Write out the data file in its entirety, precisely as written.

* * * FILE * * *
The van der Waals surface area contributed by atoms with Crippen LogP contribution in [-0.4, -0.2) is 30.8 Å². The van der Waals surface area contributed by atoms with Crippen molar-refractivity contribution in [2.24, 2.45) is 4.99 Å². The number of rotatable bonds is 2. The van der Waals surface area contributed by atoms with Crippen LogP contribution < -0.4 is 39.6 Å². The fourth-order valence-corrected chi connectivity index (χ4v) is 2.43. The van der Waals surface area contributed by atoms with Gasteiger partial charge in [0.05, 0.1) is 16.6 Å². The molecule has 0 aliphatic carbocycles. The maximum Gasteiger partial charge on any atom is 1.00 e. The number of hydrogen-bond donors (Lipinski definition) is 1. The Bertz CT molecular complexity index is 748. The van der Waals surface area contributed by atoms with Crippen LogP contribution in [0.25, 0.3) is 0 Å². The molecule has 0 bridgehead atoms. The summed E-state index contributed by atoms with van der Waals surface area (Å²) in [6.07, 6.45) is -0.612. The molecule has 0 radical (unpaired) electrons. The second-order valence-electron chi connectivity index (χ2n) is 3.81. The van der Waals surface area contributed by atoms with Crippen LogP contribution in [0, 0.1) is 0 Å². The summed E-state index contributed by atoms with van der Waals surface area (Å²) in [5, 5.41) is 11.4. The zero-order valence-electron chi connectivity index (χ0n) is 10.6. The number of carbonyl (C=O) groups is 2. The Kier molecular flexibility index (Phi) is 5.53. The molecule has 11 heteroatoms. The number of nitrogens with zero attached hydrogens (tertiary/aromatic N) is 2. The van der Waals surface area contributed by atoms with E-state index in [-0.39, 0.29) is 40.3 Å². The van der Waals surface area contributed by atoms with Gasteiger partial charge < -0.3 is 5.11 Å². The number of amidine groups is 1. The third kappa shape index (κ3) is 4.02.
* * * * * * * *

The van der Waals surface area contributed by atoms with Crippen LogP contribution in [-0.4, -0.2) is 30.8 Å². The van der Waals surface area contributed by atoms with Crippen molar-refractivity contribution in [2.24, 2.45) is 4.99 Å². The number of rotatable bonds is 2. The van der Waals surface area contributed by atoms with Crippen LogP contribution < -0.4 is 39.6 Å². The fourth-order valence-corrected chi connectivity index (χ4v) is 2.43. The van der Waals surface area contributed by atoms with Gasteiger partial charge in [0.05, 0.1) is 16.6 Å². The molecule has 0 aliphatic carbocycles. The maximum Gasteiger partial charge on any atom is 1.00 e. The number of hydrogen-bond donors (Lipinski definition) is 1. The Bertz CT molecular complexity index is 748. The van der Waals surface area contributed by atoms with Crippen LogP contribution in [0.25, 0.3) is 0 Å². The molecule has 0 bridgehead atoms. The summed E-state index contributed by atoms with van der Waals surface area (Å²) in [6.07, 6.45) is -0.612. The molecule has 0 radical (unpaired) electrons. The second-order valence-electron chi connectivity index (χ2n) is 3.81. The van der Waals surface area contributed by atoms with Crippen LogP contribution in [0, 0.1) is 0 Å². The summed E-state index contributed by atoms with van der Waals surface area (Å²) in [5, 5.41) is 11.4. The zero-order valence-electron chi connectivity index (χ0n) is 10.6. The number of carbonyl (C=O) groups is 2. The Kier molecular flexibility index (Phi) is 5.53. The molecule has 11 heteroatoms. The number of nitrogens with zero attached hydrogens (tertiary/aromatic N) is 2. The van der Waals surface area contributed by atoms with E-state index in [-0.39, 0.29) is 40.3 Å². The van der Waals surface area contributed by atoms with Gasteiger partial charge < -0.3 is 5.11 Å². The number of amidine groups is 1. The third kappa shape index (κ3) is 4.02.